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ed_reyes

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Cisco PIX Filtering VPN Traffic v7.2.1

Hi ee community.

Until just recently, we've always had trusted VPN connections which allowed us to use the 'sysopt connection ipsec-permit' command.  With an introduction of a 3rd party VPN, we now need to filter the VPN traffic.

I've attempted to use the 'vpn-filter value acl_name' under group-policies with the following sample config.
(all the crypto and isakmp config work, so it's not included)

access-list acl_name extended permit tcp internal_net remote_vpn_net eq ftp
access-list acl_name extended deny ip any any

group-policy untrusted_vpn attributed
     vpn-filter value acl_name

tunnel-group ip.address.of.remote attributes
     default-group-policy untrusted_vpn

The above didn't work.

Now I understand that I can apply access-lists or modify current access-lists to that can accomplish what 'acl_name' attempted above.  I don't want to go around on our production PIX and start applying access-lists on interfaces attempting to figure out which interface to apply it on.  I guess my question is, if a VPN tunnel is terminated on my outside interface, where do I apply the access-lists?

Examples always help me, so use 192.169.1.0/24 as my internal network and 10.1.2.0/24 as the remote VPN network.  The only traffic I want to allow is accessing an FTP server (10.1.2.5) on the remote network.  I don't want the remote network to have any access and only want FTP traffic from internal hosts.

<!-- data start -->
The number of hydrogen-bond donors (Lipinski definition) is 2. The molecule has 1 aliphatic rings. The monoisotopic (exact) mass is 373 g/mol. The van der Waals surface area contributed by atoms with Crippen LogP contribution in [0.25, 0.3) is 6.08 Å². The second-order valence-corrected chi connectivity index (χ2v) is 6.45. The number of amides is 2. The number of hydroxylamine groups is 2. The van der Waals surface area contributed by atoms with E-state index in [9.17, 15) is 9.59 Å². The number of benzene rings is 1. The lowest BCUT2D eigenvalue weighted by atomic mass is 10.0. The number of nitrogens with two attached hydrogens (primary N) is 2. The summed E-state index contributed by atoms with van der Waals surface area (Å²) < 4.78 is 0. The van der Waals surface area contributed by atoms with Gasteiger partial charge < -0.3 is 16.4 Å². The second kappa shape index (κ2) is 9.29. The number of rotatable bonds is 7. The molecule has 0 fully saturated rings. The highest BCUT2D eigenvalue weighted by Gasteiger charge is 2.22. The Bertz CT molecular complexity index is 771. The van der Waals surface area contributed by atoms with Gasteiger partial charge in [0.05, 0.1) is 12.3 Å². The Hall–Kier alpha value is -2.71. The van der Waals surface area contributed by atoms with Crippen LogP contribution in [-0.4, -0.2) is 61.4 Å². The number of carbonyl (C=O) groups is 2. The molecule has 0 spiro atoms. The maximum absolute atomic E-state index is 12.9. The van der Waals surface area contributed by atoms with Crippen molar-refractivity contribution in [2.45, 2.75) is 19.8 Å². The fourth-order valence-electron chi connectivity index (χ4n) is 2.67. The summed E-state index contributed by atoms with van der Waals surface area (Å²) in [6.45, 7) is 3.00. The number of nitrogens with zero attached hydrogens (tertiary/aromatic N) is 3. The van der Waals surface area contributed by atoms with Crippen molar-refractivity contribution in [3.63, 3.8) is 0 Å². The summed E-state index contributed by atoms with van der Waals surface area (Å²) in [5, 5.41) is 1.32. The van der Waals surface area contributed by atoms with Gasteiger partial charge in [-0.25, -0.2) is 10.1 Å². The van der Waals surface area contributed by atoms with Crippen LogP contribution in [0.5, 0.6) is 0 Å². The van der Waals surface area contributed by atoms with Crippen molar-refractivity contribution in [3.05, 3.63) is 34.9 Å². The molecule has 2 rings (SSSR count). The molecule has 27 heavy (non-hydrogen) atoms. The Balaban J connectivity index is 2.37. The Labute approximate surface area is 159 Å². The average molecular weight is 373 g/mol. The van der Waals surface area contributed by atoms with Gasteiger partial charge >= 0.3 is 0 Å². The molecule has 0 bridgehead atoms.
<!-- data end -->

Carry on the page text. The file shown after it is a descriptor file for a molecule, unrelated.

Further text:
I understand sftp would be a lot simpler, but there more to it than FTP.  


Thanks in advance.  Please let me know if I missed anything.
Avatar of Les Moore
Les Moore
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I would just use the crypto map match address acl to restrict traffic..

access-list outside_20_cryptomap permit tcp 192.168.1.0 255.255.255.0 host 10.1.2.5 eq ftp
crypto map outside_map 20 match address outside_20_cryptomap
crypto map outside_map 20 set peer 1.2.3.4

I don't thnk that nat0 acl can be port specific, but the crypto map acl will restrict traffic.
The remote end will have to do a mirror-image acl.

Else, use an outbound acl applied to the inside interface:

 access-list restrict_outbound permit tcp 192.168.1.0 255.255.255.0 host 10.1.2.5 eq ftp
 access-list restrict_outbound deny ip 192.168.1.0 255.255.255.0 10.1.2.0 255.255.255.0
 access-list restrict_outbound permit ip any any
 access-group restrict_outbound in interface outside

You might  have to permit ftp-data also....

 
Avatar of ed_reyes
ed_reyes

ASKER

I guess I could go back to a more restricted access-list defining only the interesting traffic as needed and continue to build that list as more services are required, I was trying to avoid requiring work on both ends since those access-lists should match on both ends.

Regarding the latter option, you mention using an outbound acl on the inside interface, but your example applies it the outside interface.  Shouldn't command be:
'access-group restric_outbound out interface inside'?

ASKER CERTIFIED SOLUTION
Avatar of Les Moore
Les Moore
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